Post: Saturday October 11, 2014
Hiroo is a well-known area of Tokyo with an international taste and climate. But not many people may know that this environment is deeply rooted to its history.
Back in the Edo Period, the present Hiroo area was located in the far west of the city of Edo, where many noble samurai families lived in lavish residences with spacious grounds.
Matthew Perry's "Black Ships".
At the end of the Edo Period came the end of Japan’s isolation policy from the world and an American legation was established inside Zenpukuji Temple in Moto-Azabu. During the Meiji Restoration era many other countries followed suit by locating their legations near the Hiroo area while the old samurai residences were replaced by residences of the imperial families and noble families.
There were a couple of major reasons why so many foreign countries located their legations around Hiroo area:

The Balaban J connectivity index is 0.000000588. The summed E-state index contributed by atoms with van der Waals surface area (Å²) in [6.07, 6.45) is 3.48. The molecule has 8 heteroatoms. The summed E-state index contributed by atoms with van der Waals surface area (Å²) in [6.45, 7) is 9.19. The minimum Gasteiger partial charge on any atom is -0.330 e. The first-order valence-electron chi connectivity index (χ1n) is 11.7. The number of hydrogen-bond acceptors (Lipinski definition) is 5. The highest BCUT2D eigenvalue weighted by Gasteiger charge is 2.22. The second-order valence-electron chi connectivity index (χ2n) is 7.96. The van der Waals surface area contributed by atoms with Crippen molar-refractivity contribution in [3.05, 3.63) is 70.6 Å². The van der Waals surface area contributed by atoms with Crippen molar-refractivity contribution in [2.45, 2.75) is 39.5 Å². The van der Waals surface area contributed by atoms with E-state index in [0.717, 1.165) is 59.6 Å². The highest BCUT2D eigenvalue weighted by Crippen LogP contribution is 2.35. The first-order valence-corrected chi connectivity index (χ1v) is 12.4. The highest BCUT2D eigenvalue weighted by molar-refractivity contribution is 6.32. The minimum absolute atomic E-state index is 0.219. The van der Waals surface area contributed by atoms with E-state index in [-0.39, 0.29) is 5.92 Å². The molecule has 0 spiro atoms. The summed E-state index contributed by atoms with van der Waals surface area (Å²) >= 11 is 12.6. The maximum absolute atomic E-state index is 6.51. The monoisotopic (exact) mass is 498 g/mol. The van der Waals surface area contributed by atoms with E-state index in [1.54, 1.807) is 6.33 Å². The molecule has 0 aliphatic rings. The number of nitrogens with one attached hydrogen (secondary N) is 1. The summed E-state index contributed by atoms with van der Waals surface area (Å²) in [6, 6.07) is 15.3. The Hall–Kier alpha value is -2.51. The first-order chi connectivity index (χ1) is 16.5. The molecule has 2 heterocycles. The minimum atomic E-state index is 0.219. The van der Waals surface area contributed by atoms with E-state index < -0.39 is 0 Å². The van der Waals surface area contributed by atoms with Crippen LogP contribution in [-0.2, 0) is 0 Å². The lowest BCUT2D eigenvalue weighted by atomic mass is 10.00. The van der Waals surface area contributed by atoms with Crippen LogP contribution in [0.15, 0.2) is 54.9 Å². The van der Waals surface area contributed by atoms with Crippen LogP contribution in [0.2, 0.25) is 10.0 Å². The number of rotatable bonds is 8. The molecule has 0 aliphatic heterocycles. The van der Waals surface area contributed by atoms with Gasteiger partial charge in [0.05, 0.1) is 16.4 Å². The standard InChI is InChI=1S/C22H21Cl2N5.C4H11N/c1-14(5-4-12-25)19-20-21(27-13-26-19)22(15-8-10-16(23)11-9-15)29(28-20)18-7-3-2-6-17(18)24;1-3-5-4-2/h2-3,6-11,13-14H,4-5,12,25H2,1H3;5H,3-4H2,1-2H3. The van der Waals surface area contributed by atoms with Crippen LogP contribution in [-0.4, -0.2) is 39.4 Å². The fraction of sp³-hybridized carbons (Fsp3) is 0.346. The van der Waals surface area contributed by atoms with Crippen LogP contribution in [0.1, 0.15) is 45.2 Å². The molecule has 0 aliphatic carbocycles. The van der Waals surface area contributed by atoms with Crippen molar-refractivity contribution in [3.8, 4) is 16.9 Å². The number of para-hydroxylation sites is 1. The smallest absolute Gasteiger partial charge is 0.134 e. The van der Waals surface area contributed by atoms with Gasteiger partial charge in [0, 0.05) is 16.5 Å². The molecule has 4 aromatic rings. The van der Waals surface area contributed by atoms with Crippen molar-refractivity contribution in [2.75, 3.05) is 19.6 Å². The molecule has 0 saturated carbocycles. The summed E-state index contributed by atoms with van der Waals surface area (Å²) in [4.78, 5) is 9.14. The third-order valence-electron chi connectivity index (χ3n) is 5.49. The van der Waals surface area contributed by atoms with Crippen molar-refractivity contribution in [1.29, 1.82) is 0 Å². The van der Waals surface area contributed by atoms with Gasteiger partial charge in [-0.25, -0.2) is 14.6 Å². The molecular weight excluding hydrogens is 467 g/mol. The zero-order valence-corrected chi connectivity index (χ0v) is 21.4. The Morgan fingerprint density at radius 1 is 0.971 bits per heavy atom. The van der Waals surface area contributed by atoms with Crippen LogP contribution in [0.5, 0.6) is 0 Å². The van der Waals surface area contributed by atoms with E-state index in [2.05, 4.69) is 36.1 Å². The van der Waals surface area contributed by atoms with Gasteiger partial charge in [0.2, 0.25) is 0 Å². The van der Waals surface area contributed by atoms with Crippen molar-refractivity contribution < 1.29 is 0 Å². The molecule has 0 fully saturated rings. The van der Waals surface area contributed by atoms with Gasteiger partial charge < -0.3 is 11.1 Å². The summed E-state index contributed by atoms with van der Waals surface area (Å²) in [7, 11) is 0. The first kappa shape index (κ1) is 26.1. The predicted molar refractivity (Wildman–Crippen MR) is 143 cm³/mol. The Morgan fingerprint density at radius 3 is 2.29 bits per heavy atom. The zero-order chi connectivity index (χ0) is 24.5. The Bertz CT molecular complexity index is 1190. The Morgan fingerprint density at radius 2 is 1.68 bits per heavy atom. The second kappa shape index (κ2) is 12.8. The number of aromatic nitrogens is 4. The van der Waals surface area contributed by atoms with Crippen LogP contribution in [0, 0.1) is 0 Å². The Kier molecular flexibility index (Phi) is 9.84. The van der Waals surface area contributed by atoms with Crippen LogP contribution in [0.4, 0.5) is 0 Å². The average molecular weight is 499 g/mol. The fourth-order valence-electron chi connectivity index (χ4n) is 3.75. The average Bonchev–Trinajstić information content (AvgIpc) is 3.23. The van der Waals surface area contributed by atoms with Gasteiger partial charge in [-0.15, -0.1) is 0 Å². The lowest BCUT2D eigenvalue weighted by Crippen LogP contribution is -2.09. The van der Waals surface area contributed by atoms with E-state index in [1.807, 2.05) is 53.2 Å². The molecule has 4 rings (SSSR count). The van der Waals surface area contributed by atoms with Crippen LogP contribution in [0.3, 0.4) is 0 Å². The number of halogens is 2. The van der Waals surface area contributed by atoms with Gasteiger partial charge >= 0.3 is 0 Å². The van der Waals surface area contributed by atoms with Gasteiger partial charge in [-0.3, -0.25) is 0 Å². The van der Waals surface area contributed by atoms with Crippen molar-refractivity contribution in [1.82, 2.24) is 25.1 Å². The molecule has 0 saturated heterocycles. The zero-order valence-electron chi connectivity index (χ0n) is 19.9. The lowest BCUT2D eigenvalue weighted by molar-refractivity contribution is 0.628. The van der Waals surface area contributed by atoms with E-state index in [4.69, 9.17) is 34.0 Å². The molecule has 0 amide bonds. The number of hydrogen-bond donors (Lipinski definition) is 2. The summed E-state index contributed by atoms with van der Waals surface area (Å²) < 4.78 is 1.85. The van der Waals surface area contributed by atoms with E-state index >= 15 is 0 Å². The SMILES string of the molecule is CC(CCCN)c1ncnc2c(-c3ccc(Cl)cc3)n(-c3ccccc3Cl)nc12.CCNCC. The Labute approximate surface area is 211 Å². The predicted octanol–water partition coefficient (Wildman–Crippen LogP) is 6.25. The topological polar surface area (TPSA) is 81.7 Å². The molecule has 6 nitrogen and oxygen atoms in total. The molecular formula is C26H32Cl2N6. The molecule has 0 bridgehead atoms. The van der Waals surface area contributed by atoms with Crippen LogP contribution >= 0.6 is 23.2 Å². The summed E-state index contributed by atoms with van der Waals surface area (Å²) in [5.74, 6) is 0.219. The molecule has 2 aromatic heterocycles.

1) it was located relatively in the center of Edo while still having good access to Yokohama, the initial landing port,
2) the area is on top of a hill in a higher altitude, hence with less humidity,
3) it was ideal for security reasons to establish legations close to each other,
4) the area had many large facilities such as old samurai residences and temples grounds with ample spaces good for inviting many foreign guests and groups of delegates.
The high class environment took root in the Hiroo area by the old residents of imperial families and noble families, whereas its international climate was historically established by the many foreign embassies. This has resulted in the mixed unique climate of the present Hiroo.
This entry was posted in Living Information